Network Entropy is Decomposing Memory

The article title, “Network Entropy is Decomposing Memory,” may call up ghoulish images from a B-Horror movie, but it shouldn’t. It refers to a positive dynamic described by Rob Gingell, the former chief engineer at Sun Microsystems. He said that “Over time networks have this property of wanting to decompose things into constituent parts, have those parts get specialized and then reintegrated.”
text box of the network entropy process - decompose, specialize, reintegrate
This network entropy process has occurred many times. Some have described it as a pendulum swinging between centralized computing and decentralized computing. But Greg Papadopoulos, former CTO at Sun Microsystems, sees it differently. “I think it’s a spiral upwards and we come to a place and we look down and it looks familiar. You know, where you’ll say, oh I see, here’s a 3270 connected to a mainframe. Well, that looks like a browser connected to a web server.”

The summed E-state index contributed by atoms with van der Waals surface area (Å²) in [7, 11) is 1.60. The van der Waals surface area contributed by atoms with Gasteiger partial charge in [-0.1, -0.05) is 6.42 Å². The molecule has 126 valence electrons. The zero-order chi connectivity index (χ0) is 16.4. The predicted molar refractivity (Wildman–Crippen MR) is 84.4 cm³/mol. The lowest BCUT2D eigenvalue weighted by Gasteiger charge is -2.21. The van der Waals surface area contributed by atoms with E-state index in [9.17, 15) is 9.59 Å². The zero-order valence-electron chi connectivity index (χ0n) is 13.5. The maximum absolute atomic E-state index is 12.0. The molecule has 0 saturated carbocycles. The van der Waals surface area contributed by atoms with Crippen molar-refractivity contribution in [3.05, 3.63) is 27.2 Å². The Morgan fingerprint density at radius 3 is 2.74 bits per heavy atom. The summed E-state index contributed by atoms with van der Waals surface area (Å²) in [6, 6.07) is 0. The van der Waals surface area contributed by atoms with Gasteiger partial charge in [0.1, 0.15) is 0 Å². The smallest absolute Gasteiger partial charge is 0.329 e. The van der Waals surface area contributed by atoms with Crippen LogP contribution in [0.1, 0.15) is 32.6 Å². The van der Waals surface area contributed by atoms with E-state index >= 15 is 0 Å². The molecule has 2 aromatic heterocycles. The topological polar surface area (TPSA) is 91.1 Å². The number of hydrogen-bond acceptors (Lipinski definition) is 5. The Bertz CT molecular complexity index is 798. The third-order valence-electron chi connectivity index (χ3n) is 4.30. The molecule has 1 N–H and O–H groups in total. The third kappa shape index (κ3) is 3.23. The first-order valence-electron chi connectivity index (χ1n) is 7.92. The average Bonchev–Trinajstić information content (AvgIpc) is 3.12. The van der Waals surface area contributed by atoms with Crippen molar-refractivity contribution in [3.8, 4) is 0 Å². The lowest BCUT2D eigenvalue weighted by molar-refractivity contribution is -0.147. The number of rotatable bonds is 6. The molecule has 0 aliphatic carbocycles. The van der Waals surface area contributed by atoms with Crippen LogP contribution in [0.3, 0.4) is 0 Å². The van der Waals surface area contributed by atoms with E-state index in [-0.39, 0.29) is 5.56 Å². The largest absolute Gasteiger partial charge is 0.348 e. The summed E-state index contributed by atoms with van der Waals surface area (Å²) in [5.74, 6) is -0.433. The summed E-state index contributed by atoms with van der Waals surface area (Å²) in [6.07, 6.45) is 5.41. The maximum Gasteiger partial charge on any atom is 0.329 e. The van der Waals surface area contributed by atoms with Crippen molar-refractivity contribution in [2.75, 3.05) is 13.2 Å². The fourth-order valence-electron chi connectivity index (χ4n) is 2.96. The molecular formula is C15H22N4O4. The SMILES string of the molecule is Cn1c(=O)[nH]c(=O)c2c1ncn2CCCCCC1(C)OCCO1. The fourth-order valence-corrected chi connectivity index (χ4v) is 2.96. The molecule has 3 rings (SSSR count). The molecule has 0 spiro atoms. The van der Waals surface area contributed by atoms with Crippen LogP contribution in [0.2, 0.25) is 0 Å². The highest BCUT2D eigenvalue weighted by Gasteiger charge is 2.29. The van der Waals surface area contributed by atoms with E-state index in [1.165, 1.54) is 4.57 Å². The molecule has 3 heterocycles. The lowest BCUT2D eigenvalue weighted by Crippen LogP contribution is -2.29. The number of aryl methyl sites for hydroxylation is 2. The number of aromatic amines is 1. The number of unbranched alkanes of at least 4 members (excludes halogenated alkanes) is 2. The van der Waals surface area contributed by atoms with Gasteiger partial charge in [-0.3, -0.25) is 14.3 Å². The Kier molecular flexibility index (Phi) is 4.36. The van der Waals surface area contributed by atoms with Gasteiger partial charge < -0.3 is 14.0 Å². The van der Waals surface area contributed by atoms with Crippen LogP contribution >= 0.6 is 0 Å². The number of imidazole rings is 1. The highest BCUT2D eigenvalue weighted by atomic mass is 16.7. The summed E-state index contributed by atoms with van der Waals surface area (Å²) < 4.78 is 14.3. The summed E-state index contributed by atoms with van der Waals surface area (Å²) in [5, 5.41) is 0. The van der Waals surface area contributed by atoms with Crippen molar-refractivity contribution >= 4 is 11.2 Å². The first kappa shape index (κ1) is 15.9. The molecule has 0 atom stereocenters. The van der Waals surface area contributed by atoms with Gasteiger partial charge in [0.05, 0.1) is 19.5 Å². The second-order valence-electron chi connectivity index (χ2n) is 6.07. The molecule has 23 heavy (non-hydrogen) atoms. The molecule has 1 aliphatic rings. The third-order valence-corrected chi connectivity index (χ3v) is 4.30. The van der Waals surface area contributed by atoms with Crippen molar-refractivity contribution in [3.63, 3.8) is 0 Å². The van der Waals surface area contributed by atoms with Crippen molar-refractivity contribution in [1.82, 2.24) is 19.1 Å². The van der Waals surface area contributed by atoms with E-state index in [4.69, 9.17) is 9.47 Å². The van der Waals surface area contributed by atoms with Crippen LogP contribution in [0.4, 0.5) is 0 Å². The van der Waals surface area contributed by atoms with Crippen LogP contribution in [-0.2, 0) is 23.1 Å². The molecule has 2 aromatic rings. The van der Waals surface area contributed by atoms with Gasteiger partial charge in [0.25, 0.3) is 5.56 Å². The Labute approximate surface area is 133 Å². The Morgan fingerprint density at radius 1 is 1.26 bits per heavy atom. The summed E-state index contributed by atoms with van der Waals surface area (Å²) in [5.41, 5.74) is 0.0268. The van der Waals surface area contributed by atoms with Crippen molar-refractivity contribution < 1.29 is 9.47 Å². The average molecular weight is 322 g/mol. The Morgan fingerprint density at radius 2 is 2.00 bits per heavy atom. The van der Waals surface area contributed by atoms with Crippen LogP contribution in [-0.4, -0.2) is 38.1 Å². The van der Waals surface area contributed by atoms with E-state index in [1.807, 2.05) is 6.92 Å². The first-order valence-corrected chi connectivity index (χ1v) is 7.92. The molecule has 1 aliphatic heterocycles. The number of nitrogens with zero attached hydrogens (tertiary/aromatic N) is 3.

The Network is the Computer®

DCIG’s current research into composable infrastructure has taken me back to the early days of my IT career. I managed DEC VAX minicomputers. At that time, the phrase “The Network is the Computer®” described the vision of Sun Microcomputers. Today, it is a trademark of Cloudflare, Inc. Whoever owns the trademark, it was—and is—a powerful concept that continues to shape computer architectures and IT careers.

Network Entropy has Decomposed Servers, Storage, Compute and Networking

The most common terminology used for network entropy is virtualization. We have experienced server virtualization, storage virtualization, network virtualization, and even memory virtualization for decades now. Indeed, the initials of the operating system used by the first computer systems I managed stood for Virtual Memory System.
More recently, the rise of GPUs, SmartNICs, ASICs, FPGAs, IPUs and other specialized processors demonstrates the network entropy effect on computing resources. When applied to networking, the industry appears to be coalescing around the term DPU. A DPU is a programmable processor with acceleration engines for moving data around the data center. DPUs handle various security, communication, and storage functions.